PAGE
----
- oddly *all* relays that Porsche uses ( ex: foglight relay) is fused only on the power side...not on the control side. Quick wire switcheroo will fix this.
- fuse box disaster. Design uses riveted construction of fuse holders that may get loose over the years. At some point in time, take box out, re-tighten or solder the rivet connections. Some of these have "bus-bar" connections that jumper incoming points on the fusebox. Or use external wire jumpers. Best to add external wire jumpers *everywhere* there is a bus connection with no external jumper wire to begin with. This would end up being a duplicate, parallel circuit.
- 930 A/c system gangs too many loads into too few circuits. Steve Grosskemper ( again) ....or was it John Rice..offers suggestions on how to add more fuses to separate these loads and have the wires run cooler. I think this article resides somewhere in the Pelican Tech Article section.
- no headlight relays ( as mentioned)
- other interior lights are still not fused with this mod ( cig lighter...fresh air panel).

I could go on....but I'm getting ill again thinking about all this...and all the work ahead of me to remedy these "excellence expected but not achieved" designs. What did Porsche do?..hire apprentice electrical designers??
====================================

- Wil
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Old 01-31-2006, 04:58 AM
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I posted this on the extiguisher placement thread, then saw this one.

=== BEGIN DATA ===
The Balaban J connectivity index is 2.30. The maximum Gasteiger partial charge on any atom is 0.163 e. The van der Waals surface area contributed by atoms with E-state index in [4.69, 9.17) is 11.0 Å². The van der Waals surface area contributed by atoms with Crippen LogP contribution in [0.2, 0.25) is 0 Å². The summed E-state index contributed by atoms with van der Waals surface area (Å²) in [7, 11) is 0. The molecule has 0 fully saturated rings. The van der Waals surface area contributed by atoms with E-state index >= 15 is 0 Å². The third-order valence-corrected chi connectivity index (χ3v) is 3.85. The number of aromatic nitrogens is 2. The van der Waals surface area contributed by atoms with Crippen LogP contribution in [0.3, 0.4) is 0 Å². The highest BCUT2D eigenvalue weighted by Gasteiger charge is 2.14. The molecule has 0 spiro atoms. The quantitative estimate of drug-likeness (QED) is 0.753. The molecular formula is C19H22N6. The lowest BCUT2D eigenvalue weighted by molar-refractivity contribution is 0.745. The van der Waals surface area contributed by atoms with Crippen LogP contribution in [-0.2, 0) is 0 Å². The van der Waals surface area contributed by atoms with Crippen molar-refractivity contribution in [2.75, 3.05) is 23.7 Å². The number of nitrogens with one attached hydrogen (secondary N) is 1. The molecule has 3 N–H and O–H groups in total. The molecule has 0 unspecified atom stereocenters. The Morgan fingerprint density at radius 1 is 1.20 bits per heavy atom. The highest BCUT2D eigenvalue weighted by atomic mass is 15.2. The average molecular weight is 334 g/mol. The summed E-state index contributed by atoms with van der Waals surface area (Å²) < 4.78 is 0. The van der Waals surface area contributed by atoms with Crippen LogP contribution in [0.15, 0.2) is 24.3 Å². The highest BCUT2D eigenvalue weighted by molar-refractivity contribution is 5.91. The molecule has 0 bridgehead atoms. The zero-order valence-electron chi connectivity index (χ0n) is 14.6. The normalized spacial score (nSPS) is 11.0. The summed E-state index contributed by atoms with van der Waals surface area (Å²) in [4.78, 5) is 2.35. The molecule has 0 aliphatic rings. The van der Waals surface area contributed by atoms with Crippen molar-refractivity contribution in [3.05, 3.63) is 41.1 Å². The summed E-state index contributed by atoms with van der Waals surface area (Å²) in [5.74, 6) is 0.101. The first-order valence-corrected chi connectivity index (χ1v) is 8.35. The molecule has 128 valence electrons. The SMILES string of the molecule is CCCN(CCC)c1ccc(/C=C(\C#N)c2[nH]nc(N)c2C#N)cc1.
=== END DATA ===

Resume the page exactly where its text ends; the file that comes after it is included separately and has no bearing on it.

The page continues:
"This thread has gotten me thinking about the best way to put out an engine fire.

It seems to me that opening the engine cover only helps to feed the fire by giving it a new large O2 supply. Has anyone ever left the lid closed, sprayed the extinguisher through the grill, then covered the grill opening to smother the fire? Wouldn't this be a better technique? The engine compartment because of it's fan drawing requirements is a pretty airtight space and if sealed off at the grill....

This obviously would require carrying a suitable, readily accessible, mat of some sort. Maybe the floor mats would work?

OK, now we just need a guinea pig to test my theory. Volunteers take one step forward."

I had a scary incident with my car when the fuel pressure test port cap on the fuel rail unthreaded itself and was spraying gas all over the distributor, spark plugs, and leaking down onto the exhaust manifold. Fortunately I found the cause of the leak before it went up, but it was only a matter of time before it caught.
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Old 01-31-2006, 05:02 AM
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It is not just old fuel lines that cause problems. THere are some press fit brass fittings on softer metal carb bodies that can fail over time. I saw this lots in my fire investigation days back in the 80s. This missing fitting was one of the first things I would look for. I even had this happen to me on my Fiat with a Weber carb.